St. Tammany library signs off on policy to relieve burden of book challenges 

By: - April 26, 2023 6:00 am
A woman holds up a sign that reads "Books are the least of your worries. They are learning far worse from the internet and their peers"

Dolores Crain, left, protests a new St. Tammany Library Policy that would place certain graphic novels behind the circulation desk. (Piper Hutchinson/Louisiana Illuminator)

The St. Tammany Library Board has approved policy that would prevent books from being removed from shelves when multiple and subsequent challenges are filed for the same title. 

The library board has received an unprecedented 203 complaints since August 2022, with most challenges coming from the same handful of conservative activists with the St. Tammany Library Accountability Project. Most of their objections involve children’s and young adult books with LGBTQ+ themes. 

The new policy, approved at Monday’s board meeting, allows for a decision on a complaint to stand for five years. Any individual who challenges a book already challenged within the five-year period would receive a copy of the report formulated from the initial challenge. 

Tanya DiMaggio, the library’s assistant director of support services, said the library’s rules committee came up with the policy change after studying similar policy from other libraries and discovered it is not uncommon to place limits on challenges. 

Most libraries in Louisiana received no challenges in 2022, when 1,200 challenges were received nationwide

While items are under reconsideration, a process in which a panel of library employees review the material in its entirety and come to a decision as a committee, library policy requires the books to be moved behind the circulation desk. They are still available for check-out during the review but not for browsing. 

However, in many cases, the review panel must use all copies of a title the library has, making the item completely unavailable. 

The five-year decision policy was supported by most community members who spoke at Monday’s meeting. 

Several commenters pointed out many of the book challenges filed by the same person contain the same exact language, suggesting they may have been copied and pasted. The titles also match those most commonly challenged nationwide, leading some to surmise challengers had not read the books but rather pulled the titles from a list distributed by a national organization.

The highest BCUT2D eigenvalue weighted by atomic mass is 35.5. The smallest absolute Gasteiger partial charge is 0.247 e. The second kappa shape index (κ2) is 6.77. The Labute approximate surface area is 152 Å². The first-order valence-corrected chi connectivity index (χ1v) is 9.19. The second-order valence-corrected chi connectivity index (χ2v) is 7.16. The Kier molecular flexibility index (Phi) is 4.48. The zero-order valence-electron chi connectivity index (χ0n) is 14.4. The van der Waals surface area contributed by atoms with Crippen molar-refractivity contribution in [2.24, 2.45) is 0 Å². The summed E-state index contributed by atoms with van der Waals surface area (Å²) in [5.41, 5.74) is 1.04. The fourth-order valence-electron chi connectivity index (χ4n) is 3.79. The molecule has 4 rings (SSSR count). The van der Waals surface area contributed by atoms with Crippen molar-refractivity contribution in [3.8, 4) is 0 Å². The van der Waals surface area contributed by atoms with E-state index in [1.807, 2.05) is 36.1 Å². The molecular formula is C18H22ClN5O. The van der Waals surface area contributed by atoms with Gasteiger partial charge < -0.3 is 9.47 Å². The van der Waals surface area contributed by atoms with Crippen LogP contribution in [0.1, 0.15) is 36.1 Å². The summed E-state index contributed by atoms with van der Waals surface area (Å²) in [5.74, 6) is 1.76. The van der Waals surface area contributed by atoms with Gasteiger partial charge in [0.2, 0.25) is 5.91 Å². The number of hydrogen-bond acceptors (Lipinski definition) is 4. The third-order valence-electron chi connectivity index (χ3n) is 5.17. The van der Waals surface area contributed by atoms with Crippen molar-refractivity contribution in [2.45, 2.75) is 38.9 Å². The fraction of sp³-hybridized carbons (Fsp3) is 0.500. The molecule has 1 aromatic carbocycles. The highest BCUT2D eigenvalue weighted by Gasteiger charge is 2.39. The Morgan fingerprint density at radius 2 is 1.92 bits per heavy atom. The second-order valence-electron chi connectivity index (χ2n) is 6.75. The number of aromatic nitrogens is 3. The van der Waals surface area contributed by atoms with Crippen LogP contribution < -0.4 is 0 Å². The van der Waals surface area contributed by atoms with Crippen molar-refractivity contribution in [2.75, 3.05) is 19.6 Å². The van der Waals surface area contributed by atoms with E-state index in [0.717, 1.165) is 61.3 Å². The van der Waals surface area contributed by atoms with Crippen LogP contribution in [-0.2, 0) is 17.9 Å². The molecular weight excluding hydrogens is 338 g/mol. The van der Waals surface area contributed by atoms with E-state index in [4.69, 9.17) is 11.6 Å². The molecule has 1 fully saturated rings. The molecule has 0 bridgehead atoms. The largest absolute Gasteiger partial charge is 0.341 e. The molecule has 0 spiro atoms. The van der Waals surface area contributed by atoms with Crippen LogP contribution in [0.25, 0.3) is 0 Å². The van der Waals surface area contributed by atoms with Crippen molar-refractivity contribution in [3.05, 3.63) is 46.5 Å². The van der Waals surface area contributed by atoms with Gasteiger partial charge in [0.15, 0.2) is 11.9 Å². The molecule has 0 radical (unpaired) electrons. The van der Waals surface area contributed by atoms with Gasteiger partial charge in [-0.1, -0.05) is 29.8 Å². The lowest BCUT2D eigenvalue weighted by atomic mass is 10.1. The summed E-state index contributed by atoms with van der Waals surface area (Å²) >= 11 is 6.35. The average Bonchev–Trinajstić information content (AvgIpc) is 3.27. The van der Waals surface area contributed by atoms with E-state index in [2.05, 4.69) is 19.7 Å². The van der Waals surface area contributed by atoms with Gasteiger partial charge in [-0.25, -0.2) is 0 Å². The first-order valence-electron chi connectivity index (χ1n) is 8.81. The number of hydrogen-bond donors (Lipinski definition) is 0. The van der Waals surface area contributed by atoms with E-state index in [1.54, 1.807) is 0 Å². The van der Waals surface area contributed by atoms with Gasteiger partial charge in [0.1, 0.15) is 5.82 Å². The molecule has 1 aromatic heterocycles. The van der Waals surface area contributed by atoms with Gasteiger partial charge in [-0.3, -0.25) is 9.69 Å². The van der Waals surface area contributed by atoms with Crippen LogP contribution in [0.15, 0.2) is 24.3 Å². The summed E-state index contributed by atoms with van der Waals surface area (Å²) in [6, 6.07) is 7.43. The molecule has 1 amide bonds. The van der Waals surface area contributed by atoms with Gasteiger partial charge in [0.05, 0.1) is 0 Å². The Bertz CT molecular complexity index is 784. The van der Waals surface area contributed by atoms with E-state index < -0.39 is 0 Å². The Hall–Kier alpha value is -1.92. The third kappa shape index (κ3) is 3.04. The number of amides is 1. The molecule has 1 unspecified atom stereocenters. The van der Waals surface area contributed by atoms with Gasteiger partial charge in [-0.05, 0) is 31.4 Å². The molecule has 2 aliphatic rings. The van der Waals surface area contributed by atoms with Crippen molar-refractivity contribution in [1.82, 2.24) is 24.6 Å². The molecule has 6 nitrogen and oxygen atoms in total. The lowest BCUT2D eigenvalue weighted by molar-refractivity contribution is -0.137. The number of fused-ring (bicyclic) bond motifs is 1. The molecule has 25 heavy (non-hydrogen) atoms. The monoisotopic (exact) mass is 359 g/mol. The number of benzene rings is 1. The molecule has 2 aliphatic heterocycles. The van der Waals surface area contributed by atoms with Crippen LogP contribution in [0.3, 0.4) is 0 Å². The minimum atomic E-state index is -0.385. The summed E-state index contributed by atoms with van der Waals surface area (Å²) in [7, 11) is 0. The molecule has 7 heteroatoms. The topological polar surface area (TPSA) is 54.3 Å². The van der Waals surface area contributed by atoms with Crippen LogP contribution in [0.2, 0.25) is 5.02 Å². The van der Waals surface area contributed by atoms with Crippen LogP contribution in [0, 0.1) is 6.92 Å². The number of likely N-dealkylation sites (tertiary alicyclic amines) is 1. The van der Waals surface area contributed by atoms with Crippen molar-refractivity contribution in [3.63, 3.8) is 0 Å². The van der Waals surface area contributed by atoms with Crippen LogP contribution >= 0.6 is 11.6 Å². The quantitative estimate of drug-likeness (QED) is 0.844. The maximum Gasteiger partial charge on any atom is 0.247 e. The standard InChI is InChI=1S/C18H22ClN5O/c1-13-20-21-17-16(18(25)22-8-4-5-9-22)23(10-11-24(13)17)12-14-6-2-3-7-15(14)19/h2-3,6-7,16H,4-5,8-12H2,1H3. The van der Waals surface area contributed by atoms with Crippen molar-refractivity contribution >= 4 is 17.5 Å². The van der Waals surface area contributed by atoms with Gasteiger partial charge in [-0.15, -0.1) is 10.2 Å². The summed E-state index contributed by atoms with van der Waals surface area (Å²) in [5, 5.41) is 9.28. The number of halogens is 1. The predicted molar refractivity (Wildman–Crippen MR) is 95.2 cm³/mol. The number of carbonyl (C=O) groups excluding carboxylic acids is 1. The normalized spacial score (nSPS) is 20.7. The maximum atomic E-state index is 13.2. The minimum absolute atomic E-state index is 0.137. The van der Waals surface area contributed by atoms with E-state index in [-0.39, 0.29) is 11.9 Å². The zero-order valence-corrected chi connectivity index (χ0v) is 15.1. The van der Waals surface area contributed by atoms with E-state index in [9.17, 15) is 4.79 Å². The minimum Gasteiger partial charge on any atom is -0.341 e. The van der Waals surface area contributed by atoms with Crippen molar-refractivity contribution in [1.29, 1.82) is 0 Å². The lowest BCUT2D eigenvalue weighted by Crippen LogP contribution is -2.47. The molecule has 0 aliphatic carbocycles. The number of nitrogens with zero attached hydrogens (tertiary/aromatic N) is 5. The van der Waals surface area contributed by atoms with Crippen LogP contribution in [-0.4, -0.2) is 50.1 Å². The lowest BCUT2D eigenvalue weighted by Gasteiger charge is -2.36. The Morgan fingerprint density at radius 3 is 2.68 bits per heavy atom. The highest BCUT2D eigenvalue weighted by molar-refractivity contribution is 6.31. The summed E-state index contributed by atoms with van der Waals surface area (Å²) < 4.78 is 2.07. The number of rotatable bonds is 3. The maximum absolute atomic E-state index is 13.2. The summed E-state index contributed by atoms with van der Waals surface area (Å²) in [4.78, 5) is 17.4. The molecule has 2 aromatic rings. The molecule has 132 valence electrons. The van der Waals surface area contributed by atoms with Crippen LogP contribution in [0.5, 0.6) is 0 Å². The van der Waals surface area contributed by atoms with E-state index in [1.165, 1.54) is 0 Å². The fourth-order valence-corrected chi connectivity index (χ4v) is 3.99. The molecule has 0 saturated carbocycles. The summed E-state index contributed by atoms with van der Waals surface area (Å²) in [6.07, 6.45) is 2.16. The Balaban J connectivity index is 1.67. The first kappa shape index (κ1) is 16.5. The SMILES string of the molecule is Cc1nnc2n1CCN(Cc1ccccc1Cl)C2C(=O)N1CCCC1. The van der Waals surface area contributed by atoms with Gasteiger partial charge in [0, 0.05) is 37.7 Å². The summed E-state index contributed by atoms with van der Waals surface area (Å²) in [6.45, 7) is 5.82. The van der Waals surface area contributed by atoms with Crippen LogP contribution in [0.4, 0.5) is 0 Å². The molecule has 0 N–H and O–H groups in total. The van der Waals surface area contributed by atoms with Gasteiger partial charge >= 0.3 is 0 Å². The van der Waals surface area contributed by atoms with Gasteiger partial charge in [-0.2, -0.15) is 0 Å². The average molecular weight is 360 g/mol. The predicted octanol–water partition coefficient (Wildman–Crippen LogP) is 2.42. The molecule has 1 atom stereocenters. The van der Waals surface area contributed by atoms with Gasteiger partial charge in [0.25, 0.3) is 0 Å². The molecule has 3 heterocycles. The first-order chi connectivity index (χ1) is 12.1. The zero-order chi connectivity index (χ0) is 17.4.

Kevin Marino, a member of the St. Tammany Library Alliance, an anti-censorship group, supported the policy but made suggestions to make it even tighter. 

“I believe these proposed changes y’all came up with don’t do enough,” Marino said. 

He took issue with the provision that pulls books off the shelves while they’re under review, asking the board to consider keeping them accessible for browsing. 

“Putting them where you have to ask for has been proven to be a First Amendment violation,” Marino said. 

Marino also asked the board to calculate the financial cost of the review process and require challengers to pay a fee if they file more than five challenges. 

“What I’m against is people abusing the system, which is what this group is doing,” Marino said, referring to the St. Tammany Accountability Project. “They’ve filed way too many of these and there needs to be a financial burden.” 

Three residents spoke against the policy, two of whom did not raise specific concerns but instead decried the challenged materials as pornography or too sexual for minors. A third suggested the five-year period to let decisions stand was too long. 

In addition to clamping down on attempts to keep titles inaccessible, the policy would aid library employees who have been bogged down with challenge review responsibilities. 

The board previously extended its window to review challenged materials from 45 days to 120 days, but even that is proving to be too much of a time crunch. The board is moving through three or four titles every other month. 

Maxwell Sejud contributed to this story.


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Piper Hutchinson
Piper Hutchinson

Piper Hutchinson is a reporter for the Louisiana Illuminator. She has covered the Legislature and state government extensively for the LSU Manship News Service and The Reveille, where she was named editor in chief for summer 2022.